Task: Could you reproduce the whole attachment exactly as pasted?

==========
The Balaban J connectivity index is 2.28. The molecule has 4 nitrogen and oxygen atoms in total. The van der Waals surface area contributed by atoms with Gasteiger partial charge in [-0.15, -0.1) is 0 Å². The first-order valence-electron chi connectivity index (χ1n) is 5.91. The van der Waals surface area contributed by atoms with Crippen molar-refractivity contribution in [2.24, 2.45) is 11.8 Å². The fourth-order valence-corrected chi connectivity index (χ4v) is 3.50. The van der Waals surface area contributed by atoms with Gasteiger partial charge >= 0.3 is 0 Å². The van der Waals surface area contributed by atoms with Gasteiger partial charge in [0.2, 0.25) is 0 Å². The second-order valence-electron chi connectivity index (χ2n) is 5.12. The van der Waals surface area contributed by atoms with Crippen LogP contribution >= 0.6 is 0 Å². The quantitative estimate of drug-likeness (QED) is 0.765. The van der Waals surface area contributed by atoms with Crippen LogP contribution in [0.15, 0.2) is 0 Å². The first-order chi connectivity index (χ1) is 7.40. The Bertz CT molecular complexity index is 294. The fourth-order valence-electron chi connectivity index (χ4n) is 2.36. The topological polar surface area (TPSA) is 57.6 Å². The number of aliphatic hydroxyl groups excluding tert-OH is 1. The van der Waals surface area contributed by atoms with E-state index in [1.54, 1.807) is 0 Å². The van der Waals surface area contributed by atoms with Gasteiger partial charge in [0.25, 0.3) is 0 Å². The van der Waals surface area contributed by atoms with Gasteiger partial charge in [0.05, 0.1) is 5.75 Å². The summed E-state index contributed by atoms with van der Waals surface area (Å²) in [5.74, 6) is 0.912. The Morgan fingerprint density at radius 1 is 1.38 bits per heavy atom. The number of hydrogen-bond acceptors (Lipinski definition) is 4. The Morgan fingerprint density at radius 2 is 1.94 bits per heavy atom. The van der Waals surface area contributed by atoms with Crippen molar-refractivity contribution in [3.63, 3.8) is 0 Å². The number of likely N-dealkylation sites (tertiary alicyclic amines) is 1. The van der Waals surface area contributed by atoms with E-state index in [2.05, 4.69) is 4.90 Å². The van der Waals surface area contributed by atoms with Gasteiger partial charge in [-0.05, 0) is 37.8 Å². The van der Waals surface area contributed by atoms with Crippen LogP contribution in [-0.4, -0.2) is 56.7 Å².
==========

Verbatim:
The Balaban J connectivity index is 2.28. The molecule has 4 nitrogen and oxygen atoms in total. The van der Waals surface area contributed by atoms with Gasteiger partial charge in [-0.15, -0.1) is 0 Å². The first-order valence-electron chi connectivity index (χ1n) is 5.91. The van der Waals surface area contributed by atoms with Crippen molar-refractivity contribution in [2.24, 2.45) is 11.8 Å². The fourth-order valence-corrected chi connectivity index (χ4v) is 3.50. The van der Waals surface area contributed by atoms with Gasteiger partial charge >= 0.3 is 0 Å². The van der Waals surface area contributed by atoms with Gasteiger partial charge in [0.2, 0.25) is 0 Å². The second-order valence-electron chi connectivity index (χ2n) is 5.12. The van der Waals surface area contributed by atoms with Crippen LogP contribution >= 0.6 is 0 Å². The quantitative estimate of drug-likeness (QED) is 0.765. The van der Waals surface area contributed by atoms with Crippen LogP contribution in [0.15, 0.2) is 0 Å². The first-order chi connectivity index (χ1) is 7.40. The Bertz CT molecular complexity index is 294. The fourth-order valence-electron chi connectivity index (χ4n) is 2.36. The topological polar surface area (TPSA) is 57.6 Å². The number of aliphatic hydroxyl groups excluding tert-OH is 1. The van der Waals surface area contributed by atoms with E-state index in [1.54, 1.807) is 0 Å². The van der Waals surface area contributed by atoms with Gasteiger partial charge in [0.25, 0.3) is 0 Å². The van der Waals surface area contributed by atoms with Gasteiger partial charge in [0.05, 0.1) is 5.75 Å². The summed E-state index contributed by atoms with van der Waals surface area (Å²) in [5.74, 6) is 0.912. The Morgan fingerprint density at radius 1 is 1.38 bits per heavy atom. The number of hydrogen-bond acceptors (Lipinski definition) is 4. The Morgan fingerprint density at radius 2 is 1.94 bits per heavy atom. The van der Waals surface area contributed by atoms with Crippen molar-refractivity contribution in [3.63, 3.8) is 0 Å². The number of likely N-dealkylation sites (tertiary alicyclic amines) is 1. The van der Waals surface area contributed by atoms with E-state index in [2.05, 4.69) is 4.90 Å². The van der Waals surface area contributed by atoms with Gasteiger partial charge in [-0.05, 0) is 37.8 Å². The van der Waals surface area contributed by atoms with Crippen LogP contribution in [-0.4, -0.2) is 56.7 Å².